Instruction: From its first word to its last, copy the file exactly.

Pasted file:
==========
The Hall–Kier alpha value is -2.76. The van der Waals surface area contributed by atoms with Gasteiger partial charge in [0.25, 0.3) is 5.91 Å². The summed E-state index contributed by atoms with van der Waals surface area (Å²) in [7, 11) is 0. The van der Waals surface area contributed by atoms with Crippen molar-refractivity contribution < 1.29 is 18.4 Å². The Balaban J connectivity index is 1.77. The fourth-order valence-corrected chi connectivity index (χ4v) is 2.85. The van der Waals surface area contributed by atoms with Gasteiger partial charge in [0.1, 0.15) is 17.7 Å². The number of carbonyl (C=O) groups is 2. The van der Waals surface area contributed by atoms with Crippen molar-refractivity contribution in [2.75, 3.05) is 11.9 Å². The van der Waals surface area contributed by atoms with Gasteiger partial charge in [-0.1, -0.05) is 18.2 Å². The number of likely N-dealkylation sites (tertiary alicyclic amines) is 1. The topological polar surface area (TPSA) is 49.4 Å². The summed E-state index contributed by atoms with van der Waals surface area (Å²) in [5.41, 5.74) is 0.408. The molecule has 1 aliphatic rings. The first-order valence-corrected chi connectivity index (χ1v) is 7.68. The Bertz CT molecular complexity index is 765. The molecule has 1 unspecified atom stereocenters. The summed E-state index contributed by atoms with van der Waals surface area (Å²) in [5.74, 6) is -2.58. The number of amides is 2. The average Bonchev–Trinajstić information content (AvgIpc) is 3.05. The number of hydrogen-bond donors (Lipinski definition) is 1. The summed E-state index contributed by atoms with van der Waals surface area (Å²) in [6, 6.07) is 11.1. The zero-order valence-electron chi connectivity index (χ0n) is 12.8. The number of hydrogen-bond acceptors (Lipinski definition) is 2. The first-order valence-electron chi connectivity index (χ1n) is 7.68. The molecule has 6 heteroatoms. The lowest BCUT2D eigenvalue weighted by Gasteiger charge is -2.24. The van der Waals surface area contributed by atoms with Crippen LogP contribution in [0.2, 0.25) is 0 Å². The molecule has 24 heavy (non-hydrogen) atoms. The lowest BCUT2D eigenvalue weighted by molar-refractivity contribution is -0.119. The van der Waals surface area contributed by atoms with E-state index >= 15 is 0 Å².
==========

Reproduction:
The Hall–Kier alpha value is -2.76. The van der Waals surface area contributed by atoms with Gasteiger partial charge in [0.25, 0.3) is 5.91 Å². The summed E-state index contributed by atoms with van der Waals surface area (Å²) in [7, 11) is 0. The van der Waals surface area contributed by atoms with Crippen molar-refractivity contribution < 1.29 is 18.4 Å². The Balaban J connectivity index is 1.77. The fourth-order valence-corrected chi connectivity index (χ4v) is 2.85. The van der Waals surface area contributed by atoms with Gasteiger partial charge in [0.1, 0.15) is 17.7 Å². The number of carbonyl (C=O) groups is 2. The van der Waals surface area contributed by atoms with Crippen molar-refractivity contribution in [2.75, 3.05) is 11.9 Å². The van der Waals surface area contributed by atoms with Gasteiger partial charge in [-0.1, -0.05) is 18.2 Å². The number of likely N-dealkylation sites (tertiary alicyclic amines) is 1. The topological polar surface area (TPSA) is 49.4 Å². The summed E-state index contributed by atoms with van der Waals surface area (Å²) in [5.41, 5.74) is 0.408. The molecule has 1 aliphatic rings. The first-order valence-corrected chi connectivity index (χ1v) is 7.68. The Bertz CT molecular complexity index is 765. The molecule has 1 unspecified atom stereocenters. The summed E-state index contributed by atoms with van der Waals surface area (Å²) in [5.74, 6) is -2.58. The number of amides is 2. The average Bonchev–Trinajstić information content (AvgIpc) is 3.05. The number of hydrogen-bond donors (Lipinski definition) is 1. The summed E-state index contributed by atoms with van der Waals surface area (Å²) in [6, 6.07) is 11.1. The zero-order valence-electron chi connectivity index (χ0n) is 12.8. The number of hydrogen-bond acceptors (Lipinski definition) is 2. The first-order valence-electron chi connectivity index (χ1n) is 7.68. The molecule has 6 heteroatoms. The lowest BCUT2D eigenvalue weighted by Gasteiger charge is -2.24. The van der Waals surface area contributed by atoms with Crippen LogP contribution in [0.2, 0.25) is 0 Å². The molecule has 24 heavy (non-hydrogen) atoms. The lowest BCUT2D eigenvalue weighted by molar-refractivity contribution is -0.119. The van der Waals surface area contributed by atoms with E-state index >= 15 is 0 Å².